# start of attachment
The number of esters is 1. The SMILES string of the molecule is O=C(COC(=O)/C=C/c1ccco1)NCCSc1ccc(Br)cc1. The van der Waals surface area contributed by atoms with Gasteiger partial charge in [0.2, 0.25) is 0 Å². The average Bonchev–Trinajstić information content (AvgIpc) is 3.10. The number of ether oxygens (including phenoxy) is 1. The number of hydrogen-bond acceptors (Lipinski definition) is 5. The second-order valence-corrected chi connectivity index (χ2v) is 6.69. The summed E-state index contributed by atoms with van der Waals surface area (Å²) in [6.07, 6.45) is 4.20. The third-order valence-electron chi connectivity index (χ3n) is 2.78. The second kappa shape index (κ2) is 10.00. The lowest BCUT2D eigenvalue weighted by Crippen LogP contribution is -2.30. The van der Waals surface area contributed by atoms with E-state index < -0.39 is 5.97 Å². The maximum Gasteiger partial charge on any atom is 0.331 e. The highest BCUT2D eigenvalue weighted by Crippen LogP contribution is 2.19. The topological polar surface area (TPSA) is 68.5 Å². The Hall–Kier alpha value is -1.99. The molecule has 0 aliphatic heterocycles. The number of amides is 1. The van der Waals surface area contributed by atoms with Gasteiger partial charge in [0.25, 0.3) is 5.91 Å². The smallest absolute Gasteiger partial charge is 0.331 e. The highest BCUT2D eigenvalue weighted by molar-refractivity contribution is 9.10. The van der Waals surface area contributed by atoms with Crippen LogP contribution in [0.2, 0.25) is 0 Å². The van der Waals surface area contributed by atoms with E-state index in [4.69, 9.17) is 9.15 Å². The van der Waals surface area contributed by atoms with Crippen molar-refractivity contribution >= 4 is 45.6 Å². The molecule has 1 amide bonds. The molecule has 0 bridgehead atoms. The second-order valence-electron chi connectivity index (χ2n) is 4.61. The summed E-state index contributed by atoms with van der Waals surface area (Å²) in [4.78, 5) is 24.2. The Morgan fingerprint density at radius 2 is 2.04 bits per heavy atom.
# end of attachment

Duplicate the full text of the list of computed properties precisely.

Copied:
The number of esters is 1. The SMILES string of the molecule is O=C(COC(=O)/C=C/c1ccco1)NCCSc1ccc(Br)cc1. The van der Waals surface area contributed by atoms with Gasteiger partial charge in [0.2, 0.25) is 0 Å². The average Bonchev–Trinajstić information content (AvgIpc) is 3.10. The number of ether oxygens (including phenoxy) is 1. The number of hydrogen-bond acceptors (Lipinski definition) is 5. The second-order valence-corrected chi connectivity index (χ2v) is 6.69. The summed E-state index contributed by atoms with van der Waals surface area (Å²) in [6.07, 6.45) is 4.20. The third-order valence-electron chi connectivity index (χ3n) is 2.78. The second kappa shape index (κ2) is 10.00. The lowest BCUT2D eigenvalue weighted by Crippen LogP contribution is -2.30. The van der Waals surface area contributed by atoms with E-state index < -0.39 is 5.97 Å². The maximum Gasteiger partial charge on any atom is 0.331 e. The highest BCUT2D eigenvalue weighted by Crippen LogP contribution is 2.19. The topological polar surface area (TPSA) is 68.5 Å². The Hall–Kier alpha value is -1.99. The molecule has 0 aliphatic heterocycles. The number of amides is 1. The van der Waals surface area contributed by atoms with Gasteiger partial charge in [0.25, 0.3) is 5.91 Å². The smallest absolute Gasteiger partial charge is 0.331 e. The highest BCUT2D eigenvalue weighted by molar-refractivity contribution is 9.10. The van der Waals surface area contributed by atoms with Crippen LogP contribution in [0.2, 0.25) is 0 Å². The van der Waals surface area contributed by atoms with E-state index in [4.69, 9.17) is 9.15 Å². The van der Waals surface area contributed by atoms with Crippen molar-refractivity contribution >= 4 is 45.6 Å². The molecule has 1 amide bonds. The molecule has 0 bridgehead atoms. The second-order valence-electron chi connectivity index (χ2n) is 4.61. The summed E-state index contributed by atoms with van der Waals surface area (Å²) in [4.78, 5) is 24.2. The Morgan fingerprint density at radius 2 is 2.04 bits per heavy atom.